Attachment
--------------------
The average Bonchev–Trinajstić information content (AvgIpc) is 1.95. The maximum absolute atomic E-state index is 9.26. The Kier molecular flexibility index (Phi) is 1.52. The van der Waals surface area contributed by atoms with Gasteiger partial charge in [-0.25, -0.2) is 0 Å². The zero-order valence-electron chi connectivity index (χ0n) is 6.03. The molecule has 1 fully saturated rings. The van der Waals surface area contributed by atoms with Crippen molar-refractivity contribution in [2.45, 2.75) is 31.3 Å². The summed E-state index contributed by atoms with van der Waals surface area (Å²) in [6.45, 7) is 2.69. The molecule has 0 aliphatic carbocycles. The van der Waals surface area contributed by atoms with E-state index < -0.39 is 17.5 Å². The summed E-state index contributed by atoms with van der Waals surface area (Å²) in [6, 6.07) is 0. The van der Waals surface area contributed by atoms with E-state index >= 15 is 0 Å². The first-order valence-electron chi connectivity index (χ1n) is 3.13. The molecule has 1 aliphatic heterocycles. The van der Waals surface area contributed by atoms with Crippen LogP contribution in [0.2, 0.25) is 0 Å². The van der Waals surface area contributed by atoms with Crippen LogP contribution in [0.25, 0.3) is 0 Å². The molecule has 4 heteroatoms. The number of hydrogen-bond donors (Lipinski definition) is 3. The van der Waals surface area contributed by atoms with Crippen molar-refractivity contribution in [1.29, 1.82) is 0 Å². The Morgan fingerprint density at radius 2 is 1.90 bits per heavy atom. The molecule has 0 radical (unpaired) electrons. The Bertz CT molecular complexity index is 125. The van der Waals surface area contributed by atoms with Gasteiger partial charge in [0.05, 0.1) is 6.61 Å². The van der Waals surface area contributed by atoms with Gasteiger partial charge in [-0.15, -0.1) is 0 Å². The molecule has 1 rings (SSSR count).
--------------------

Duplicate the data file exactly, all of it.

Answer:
The average Bonchev–Trinajstić information content (AvgIpc) is 1.95. The maximum absolute atomic E-state index is 9.26. The Kier molecular flexibility index (Phi) is 1.52. The van der Waals surface area contributed by atoms with Gasteiger partial charge in [-0.25, -0.2) is 0 Å². The zero-order valence-electron chi connectivity index (χ0n) is 6.03. The molecule has 1 fully saturated rings. The van der Waals surface area contributed by atoms with Crippen molar-refractivity contribution in [2.45, 2.75) is 31.3 Å². The summed E-state index contributed by atoms with van der Waals surface area (Å²) in [6.45, 7) is 2.69. The molecule has 0 aliphatic carbocycles. The van der Waals surface area contributed by atoms with E-state index < -0.39 is 17.5 Å². The summed E-state index contributed by atoms with van der Waals surface area (Å²) in [6, 6.07) is 0. The van der Waals surface area contributed by atoms with E-state index >= 15 is 0 Å². The first-order valence-electron chi connectivity index (χ1n) is 3.13. The molecule has 1 aliphatic heterocycles. The van der Waals surface area contributed by atoms with Crippen LogP contribution in [0.2, 0.25) is 0 Å². The van der Waals surface area contributed by atoms with Crippen LogP contribution in [0.25, 0.3) is 0 Å². The molecule has 4 heteroatoms. The number of hydrogen-bond donors (Lipinski definition) is 3. The van der Waals surface area contributed by atoms with Crippen molar-refractivity contribution in [1.29, 1.82) is 0 Å². The Morgan fingerprint density at radius 2 is 1.90 bits per heavy atom. The molecule has 0 radical (unpaired) electrons. The Bertz CT molecular complexity index is 125. The van der Waals surface area contributed by atoms with Gasteiger partial charge in [0.05, 0.1) is 6.61 Å². The van der Waals surface area contributed by atoms with Gasteiger partial charge in [-0.15, -0.1) is 0 Å². The molecule has 1 rings (SSSR count).